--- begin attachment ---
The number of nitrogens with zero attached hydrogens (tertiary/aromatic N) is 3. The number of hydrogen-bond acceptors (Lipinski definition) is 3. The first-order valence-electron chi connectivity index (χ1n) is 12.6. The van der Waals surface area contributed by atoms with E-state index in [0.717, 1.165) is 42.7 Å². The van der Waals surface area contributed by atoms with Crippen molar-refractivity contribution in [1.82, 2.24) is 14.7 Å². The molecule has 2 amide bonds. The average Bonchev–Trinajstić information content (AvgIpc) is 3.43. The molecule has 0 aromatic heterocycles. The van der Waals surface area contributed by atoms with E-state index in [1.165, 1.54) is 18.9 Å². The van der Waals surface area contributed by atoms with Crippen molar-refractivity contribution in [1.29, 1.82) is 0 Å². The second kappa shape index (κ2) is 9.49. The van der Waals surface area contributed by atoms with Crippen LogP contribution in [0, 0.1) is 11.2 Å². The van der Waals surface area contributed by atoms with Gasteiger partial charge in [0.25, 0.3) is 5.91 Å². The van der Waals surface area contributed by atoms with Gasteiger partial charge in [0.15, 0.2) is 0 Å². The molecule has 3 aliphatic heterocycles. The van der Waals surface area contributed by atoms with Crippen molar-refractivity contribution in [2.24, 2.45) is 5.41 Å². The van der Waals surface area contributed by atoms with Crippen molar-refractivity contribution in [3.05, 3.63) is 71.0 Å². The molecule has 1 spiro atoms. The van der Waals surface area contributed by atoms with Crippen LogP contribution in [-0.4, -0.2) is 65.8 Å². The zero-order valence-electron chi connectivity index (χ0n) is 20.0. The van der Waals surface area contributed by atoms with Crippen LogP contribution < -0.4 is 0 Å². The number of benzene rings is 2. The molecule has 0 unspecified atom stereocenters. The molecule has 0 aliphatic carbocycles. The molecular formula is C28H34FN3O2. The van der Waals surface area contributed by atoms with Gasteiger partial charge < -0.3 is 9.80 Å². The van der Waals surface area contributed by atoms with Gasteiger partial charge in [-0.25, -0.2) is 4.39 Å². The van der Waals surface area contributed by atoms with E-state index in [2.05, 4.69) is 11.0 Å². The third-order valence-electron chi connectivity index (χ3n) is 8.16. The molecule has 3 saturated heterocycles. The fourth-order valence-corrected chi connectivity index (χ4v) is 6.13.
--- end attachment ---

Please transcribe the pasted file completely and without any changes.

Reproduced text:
The number of nitrogens with zero attached hydrogens (tertiary/aromatic N) is 3. The number of hydrogen-bond acceptors (Lipinski definition) is 3. The first-order valence-electron chi connectivity index (χ1n) is 12.6. The van der Waals surface area contributed by atoms with E-state index in [0.717, 1.165) is 42.7 Å². The van der Waals surface area contributed by atoms with Crippen molar-refractivity contribution in [1.82, 2.24) is 14.7 Å². The molecule has 2 amide bonds. The average Bonchev–Trinajstić information content (AvgIpc) is 3.43. The molecule has 0 aromatic heterocycles. The van der Waals surface area contributed by atoms with E-state index in [1.165, 1.54) is 18.9 Å². The van der Waals surface area contributed by atoms with Crippen molar-refractivity contribution in [1.29, 1.82) is 0 Å². The second kappa shape index (κ2) is 9.49. The van der Waals surface area contributed by atoms with Crippen LogP contribution in [0, 0.1) is 11.2 Å². The van der Waals surface area contributed by atoms with Gasteiger partial charge in [0.25, 0.3) is 5.91 Å². The van der Waals surface area contributed by atoms with Gasteiger partial charge in [0.15, 0.2) is 0 Å². The molecule has 3 aliphatic heterocycles. The van der Waals surface area contributed by atoms with Crippen molar-refractivity contribution in [2.24, 2.45) is 5.41 Å². The van der Waals surface area contributed by atoms with Crippen molar-refractivity contribution in [3.05, 3.63) is 71.0 Å². The molecule has 1 spiro atoms. The van der Waals surface area contributed by atoms with Crippen LogP contribution in [-0.4, -0.2) is 65.8 Å². The zero-order valence-electron chi connectivity index (χ0n) is 20.0. The van der Waals surface area contributed by atoms with Crippen LogP contribution < -0.4 is 0 Å². The number of benzene rings is 2. The molecule has 0 unspecified atom stereocenters. The molecule has 0 aliphatic carbocycles. The molecular formula is C28H34FN3O2. The van der Waals surface area contributed by atoms with Gasteiger partial charge < -0.3 is 9.80 Å². The van der Waals surface area contributed by atoms with Gasteiger partial charge in [-0.25, -0.2) is 4.39 Å². The van der Waals surface area contributed by atoms with E-state index in [2.05, 4.69) is 11.0 Å². The third-order valence-electron chi connectivity index (χ3n) is 8.16. The molecule has 3 saturated heterocycles. The fourth-order valence-corrected chi connectivity index (χ4v) is 6.13.